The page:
of a hawk;” for they will follow the hunter a whole day, and when he has shot a bird, dart down upon the game, and carry it off ere he can reach it. It also frequents the banks of shallow streams, watching for fish, which it seizes with a sudden stroke, and carries off triumphantly, if too large to swallow on the spot, though it is capable of gorging animals of considerable size, such as young rabbits and hares. “It rests generally,” Mr. Edmonstone observes, in his Account of Orkney, “ beneath some strong projection, which shields it from the rays of the sun, and delights in solitary elevations." Their nest is on the ground, where the female lays three or four eggs, though seldom more than two are hatched.

The BARN OWL.—This.well-known species have wide and open ears, long beaks, curved only at the point; their colour above is a pale yellowish-brown, intermingled with greyish streaks and dusky freckles; they are white beneath. They breed in steeples, old ruins, or trees, and have three or four eggs, of a white colour; they also frequent barns, hay-lofts, and out-houses, where they are of great use to the farmer. Seeing better in the dark than any other species, one of them, it is said, will keep a barn more free froin vermin than a dozen cats. When a pair of them have young ones, they sally out alternately, and speedily return with mice for their young. Stewart says, “in general they return every five ininutes with a live mouse," which they skin with great dexterity. The young are easily tamed. But it is far from right to put owls into cages, and place them in the open daylight; for it must hurt their eyes.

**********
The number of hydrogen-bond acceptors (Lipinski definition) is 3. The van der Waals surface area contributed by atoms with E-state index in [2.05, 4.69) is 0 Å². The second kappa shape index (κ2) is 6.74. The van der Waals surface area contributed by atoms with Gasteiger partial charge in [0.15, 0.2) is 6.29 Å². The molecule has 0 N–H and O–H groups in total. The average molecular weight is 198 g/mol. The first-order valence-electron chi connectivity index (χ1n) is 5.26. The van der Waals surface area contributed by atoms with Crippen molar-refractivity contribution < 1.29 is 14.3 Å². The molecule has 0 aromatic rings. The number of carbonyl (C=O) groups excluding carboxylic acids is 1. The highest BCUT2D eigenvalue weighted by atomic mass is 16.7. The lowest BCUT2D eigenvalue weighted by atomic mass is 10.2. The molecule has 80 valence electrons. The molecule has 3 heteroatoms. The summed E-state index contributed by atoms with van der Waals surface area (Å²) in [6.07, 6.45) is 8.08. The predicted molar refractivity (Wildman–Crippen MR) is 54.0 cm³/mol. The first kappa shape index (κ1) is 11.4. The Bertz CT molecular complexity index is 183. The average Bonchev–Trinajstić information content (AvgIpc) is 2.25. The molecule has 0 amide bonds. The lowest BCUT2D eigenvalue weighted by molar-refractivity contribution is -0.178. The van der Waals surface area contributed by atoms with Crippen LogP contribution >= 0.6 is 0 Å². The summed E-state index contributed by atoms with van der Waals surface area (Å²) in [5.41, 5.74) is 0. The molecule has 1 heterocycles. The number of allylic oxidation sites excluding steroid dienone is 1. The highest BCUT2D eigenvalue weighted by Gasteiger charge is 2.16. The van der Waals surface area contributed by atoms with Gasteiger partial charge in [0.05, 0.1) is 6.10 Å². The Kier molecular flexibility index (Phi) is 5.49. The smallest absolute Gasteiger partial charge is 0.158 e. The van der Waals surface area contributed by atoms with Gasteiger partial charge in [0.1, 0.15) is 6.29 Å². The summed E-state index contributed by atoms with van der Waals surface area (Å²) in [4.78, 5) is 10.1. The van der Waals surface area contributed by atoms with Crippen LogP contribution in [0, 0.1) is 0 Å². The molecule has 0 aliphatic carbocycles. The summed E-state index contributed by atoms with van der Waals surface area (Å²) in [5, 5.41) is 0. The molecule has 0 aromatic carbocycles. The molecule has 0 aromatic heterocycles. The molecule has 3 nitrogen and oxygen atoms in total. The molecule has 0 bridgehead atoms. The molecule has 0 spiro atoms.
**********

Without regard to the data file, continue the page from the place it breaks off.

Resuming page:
THE SALT MINES OF POLAND. At Wielitska, a small town, about eight miles from Cracow, in Poland, is a remarkable salt mine, excavated in a ridge of hills at the northern extremity of the chain which joins to the Carpathian mountains, and has been wrought above 600 years; for they are mentioned in the Polish Annals so early as 1237, under Boleslaus the Chaste, and not then as a new discovery; though how much earlier they were known cannot be ascertained. There are eight openings or descents into this mine, six in the field, and two in the town itself, which are chiefly used for letting down the workmen, and taking up the salt; the others being used for taking in wood and other necessaries. The openings are five feet square, and about four wide; they are lined throughout with timber, and at the top of each of them is a large wheel, with a rope as thick as a cable, by which things are let down and drawn up, and this is worked by a horse.

When a stranger wishes to gratify his curiosity by seeing the works, he must descend by one of these holes ; he is first to put on a miner's coat over his clothes, and being led to the mouth of the hole by a miner, who acts as a guide, the miner fastens a smaller rope to the larger one, and ties it about himself; he sits in this, and taking the stranger in his lap, gives the sign to be let down. When several persons go down together, the custom is, that when the first is let down about three yards the wheel stops, and another miner takes another rope, ties himself, takes another in his lap, and descends about three yards further, the wheel there stops for another pair, and so on till the whole company are seated; then the wheel is again worked, and all the adventurers are lowered down together. It is no uncommon thing for forty people to go down in this manner. When the wheel is finally set agoing, it never stops till they are all down; but the descent is very slow and gradual, and it is a very uncomfortable time, while they all recollect that their lives depend entirely upon the strength of the rope. They are carried down a narrow and dark well, to the depth of 600 feet perpendicular; this is in reality an immense depth, but the terror and tediousness of the descent, inakes it appear to most people vastly more than it is. As soon as the first